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McInnis: A Dead Giveaway

over the past five years, our brain trust in Washington has paid out in excess of $600 million in retirement benefits to deceased Federal employees.

The most recent example of governmental bungling to hit the news left me both amused and infuriated ... and yet somewhat in awe of the Fed’s creativity, when it comes to throwing away my hard-earned money.

Apparently, over the past five years, our brain trust in Washington has paid out in excess of $600 million in retirement benefits to deceased Federal employees. Mind you, this is in addition to payments doled out to un-retired employees, who only perform as if deceased.

U.S. Inspector General Patrick McFarland was the guy who discovered the financial faux pas and immediately told the Office of Personnel Management that, perhaps, they should, maybe keep a closer eye on where the money goes. You think?

Although it’s tempting to assume that these former-government employees may have simply tried to pull a fast-one over on Uncle Sam, it’s more likely that greedy relatives are actually to blame. After all, it’s hard to fill out those forms port mortem, although with a little help, I suppose it could be possible. 

Clerk: This form is blank. I can’t process a blank form. Next!

Nephew: My uncle couldn’t fill it out, he’s disabled.

Clerk: Why didn’t you say so? Okay, let’s fill it out now. Name?

Nephew: John Q. Citizen.

Clerk: Nature of disability.

Nephew: Death.

Clerk: Okay and is he receiving treatment for his disability?

Nephew: I’m afraid it’s chronic.

Clerk: I see. And is he officially registered as being disabled?

Nephew: Not officially, it came on suddenly.

Clerk:  Well, now that’s a problem, isn’t it? Unless he’s officially recognized as being disabled, he’ll have to fill out the form himself.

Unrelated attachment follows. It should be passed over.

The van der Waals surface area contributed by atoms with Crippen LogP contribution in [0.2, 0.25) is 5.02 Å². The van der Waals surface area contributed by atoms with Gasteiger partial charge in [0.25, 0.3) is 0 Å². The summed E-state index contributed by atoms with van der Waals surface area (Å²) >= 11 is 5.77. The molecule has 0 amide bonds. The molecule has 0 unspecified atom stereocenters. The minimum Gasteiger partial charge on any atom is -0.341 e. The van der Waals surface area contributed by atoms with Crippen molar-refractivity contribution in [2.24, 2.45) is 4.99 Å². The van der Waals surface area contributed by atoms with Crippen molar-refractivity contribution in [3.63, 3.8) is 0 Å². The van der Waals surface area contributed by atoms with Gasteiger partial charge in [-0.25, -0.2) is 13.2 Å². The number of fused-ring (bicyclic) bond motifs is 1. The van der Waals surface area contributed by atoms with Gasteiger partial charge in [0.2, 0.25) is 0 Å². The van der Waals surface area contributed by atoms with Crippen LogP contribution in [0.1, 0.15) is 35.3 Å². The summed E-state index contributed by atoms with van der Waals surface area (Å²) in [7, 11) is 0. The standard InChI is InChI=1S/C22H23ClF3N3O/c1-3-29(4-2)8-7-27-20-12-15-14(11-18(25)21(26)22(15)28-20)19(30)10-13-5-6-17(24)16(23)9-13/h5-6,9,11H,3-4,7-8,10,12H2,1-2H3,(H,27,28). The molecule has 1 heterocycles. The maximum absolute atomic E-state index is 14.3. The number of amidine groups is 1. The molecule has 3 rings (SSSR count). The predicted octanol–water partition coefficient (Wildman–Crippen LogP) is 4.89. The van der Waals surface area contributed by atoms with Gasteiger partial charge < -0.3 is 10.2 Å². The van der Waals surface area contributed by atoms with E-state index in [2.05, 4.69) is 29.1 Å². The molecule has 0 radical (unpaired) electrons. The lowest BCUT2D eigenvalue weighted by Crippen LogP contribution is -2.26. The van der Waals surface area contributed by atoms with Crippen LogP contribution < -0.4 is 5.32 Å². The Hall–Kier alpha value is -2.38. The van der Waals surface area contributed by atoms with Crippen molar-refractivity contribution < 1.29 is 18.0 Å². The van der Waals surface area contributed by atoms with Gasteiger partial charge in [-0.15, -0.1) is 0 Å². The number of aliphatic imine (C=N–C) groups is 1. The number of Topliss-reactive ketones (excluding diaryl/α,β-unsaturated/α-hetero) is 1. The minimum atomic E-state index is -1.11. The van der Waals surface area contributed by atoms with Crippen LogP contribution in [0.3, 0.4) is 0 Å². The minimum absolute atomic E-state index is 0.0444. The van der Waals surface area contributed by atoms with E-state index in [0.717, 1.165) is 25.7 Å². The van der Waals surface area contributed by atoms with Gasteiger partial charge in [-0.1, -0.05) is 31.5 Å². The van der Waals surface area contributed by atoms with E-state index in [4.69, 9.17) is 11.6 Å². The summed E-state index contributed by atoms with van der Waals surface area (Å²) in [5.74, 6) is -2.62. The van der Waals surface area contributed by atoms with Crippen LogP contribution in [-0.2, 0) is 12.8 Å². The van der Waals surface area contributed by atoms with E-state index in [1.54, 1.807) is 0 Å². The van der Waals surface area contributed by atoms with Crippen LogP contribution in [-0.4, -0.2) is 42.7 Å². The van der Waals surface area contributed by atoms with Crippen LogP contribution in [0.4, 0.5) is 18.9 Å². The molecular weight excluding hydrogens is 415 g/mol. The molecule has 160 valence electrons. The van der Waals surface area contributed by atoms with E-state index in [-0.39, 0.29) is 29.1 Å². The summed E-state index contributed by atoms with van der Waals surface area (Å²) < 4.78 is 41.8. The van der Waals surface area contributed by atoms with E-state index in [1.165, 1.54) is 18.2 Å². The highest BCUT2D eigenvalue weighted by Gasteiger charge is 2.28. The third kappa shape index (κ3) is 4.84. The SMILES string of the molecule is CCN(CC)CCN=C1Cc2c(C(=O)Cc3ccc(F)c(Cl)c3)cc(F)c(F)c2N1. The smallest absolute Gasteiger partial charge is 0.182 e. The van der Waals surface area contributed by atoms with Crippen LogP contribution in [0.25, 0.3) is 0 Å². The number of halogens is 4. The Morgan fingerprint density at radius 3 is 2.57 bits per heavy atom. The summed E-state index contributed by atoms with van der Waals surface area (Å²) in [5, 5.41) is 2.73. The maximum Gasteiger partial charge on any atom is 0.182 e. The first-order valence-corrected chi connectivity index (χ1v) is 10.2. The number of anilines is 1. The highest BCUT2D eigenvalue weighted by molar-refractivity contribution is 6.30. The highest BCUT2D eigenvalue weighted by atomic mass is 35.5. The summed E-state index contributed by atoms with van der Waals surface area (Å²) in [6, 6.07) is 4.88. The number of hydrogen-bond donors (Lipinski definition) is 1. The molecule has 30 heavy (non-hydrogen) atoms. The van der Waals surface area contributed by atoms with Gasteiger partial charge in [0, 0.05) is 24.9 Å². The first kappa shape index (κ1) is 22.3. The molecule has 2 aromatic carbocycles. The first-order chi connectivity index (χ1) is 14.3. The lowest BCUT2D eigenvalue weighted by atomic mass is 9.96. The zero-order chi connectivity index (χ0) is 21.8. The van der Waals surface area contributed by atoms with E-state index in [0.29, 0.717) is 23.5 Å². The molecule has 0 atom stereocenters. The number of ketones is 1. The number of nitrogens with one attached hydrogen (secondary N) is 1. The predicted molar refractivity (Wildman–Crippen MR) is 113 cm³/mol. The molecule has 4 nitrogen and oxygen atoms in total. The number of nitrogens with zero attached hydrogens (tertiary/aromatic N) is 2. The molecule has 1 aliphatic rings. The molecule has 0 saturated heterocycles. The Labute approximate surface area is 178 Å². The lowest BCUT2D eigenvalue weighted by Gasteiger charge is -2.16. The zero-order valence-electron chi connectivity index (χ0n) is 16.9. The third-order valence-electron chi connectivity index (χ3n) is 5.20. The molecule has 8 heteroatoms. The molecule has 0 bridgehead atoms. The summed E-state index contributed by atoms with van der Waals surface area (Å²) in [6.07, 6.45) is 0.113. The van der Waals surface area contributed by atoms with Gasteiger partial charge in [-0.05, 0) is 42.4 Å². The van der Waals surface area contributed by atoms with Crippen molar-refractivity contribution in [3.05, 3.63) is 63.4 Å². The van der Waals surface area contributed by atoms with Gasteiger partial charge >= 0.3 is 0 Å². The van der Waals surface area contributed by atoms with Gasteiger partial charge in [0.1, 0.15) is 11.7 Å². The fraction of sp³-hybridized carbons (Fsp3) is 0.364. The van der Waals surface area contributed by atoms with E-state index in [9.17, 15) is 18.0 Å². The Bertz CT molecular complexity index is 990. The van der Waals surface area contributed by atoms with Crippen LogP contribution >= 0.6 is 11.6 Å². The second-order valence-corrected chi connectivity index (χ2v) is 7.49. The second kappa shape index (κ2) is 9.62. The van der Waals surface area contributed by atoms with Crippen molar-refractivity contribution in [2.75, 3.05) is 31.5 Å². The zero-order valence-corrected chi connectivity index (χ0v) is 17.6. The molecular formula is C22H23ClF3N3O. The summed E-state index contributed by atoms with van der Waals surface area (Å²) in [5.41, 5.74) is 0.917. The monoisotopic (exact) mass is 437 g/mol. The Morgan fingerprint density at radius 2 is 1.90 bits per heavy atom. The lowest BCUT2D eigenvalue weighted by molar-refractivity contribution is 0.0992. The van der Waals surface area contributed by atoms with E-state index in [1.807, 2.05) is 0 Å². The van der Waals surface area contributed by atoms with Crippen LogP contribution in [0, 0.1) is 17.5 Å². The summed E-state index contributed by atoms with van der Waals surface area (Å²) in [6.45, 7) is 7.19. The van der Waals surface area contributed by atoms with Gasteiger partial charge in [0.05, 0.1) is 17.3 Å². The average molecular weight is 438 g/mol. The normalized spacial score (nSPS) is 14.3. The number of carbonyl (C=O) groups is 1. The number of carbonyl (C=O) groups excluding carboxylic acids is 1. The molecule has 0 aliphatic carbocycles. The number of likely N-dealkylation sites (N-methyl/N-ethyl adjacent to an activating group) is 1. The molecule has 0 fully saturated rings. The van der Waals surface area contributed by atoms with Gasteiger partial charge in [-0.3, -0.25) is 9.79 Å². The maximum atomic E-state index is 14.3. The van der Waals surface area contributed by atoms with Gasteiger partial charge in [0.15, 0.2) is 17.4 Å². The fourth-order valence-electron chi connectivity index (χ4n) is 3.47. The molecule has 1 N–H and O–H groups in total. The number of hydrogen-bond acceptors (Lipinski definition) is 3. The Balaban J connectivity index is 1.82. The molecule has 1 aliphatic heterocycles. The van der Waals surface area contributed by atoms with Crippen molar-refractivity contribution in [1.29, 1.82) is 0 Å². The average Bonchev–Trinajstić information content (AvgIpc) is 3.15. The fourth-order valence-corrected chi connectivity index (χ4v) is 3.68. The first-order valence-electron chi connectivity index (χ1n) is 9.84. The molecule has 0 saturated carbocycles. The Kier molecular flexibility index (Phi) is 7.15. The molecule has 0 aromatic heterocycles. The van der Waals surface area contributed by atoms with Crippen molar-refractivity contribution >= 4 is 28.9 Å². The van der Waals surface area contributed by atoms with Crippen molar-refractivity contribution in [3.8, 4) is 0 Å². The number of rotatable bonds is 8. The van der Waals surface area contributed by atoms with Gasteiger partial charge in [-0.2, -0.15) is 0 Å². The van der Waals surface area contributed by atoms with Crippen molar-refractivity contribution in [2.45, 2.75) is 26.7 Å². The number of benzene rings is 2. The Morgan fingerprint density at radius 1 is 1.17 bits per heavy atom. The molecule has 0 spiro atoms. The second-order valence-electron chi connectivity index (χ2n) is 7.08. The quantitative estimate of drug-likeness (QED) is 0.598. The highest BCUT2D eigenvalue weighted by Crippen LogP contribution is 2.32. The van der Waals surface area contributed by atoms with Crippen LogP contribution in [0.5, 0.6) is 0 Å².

Nephew: I’m not sure he could fill it out, even if he weren’t dead. He’s a former Federal employee.

Clerk: Why didn’t you say so? In that case, he qualifies for a form exemption and will automatically receive a monthly pension plus an incremental disability check, for as long as the condition lasts.

Nephew: I think it may last awhile.

Clerk: I’m sorry to hear that.

Nephew: Thank you, but he seems to be taking it well. No complaints.

Clerk: That’s what we like to hear. Okay, you’re all set.

Nephew: I don’t have to sign or fill anything out for him?

Clerk: Nope. Just tell us where to send the payments.

Nephew: And nobody is going to follow up ... you know, for more paperwork, later?

Clerk: Are you kidding me? Who’s got time?

Nephew: That’s what I like to hear. Thanks for your help.

Clerk: No thanks required, I’m just doing my job.

Nephew: And doing it very well, I might add.

Clerk: Well, you're dealing with the Federal Government here and we’ve got our standards to live up to.

Nephew: I know, that’s what I was counting on.

A Clark September 26, 2011 at 05:51 PM
The dialog between clerk and nephew re benefits for a deceased Federal employee is priceless !!!!

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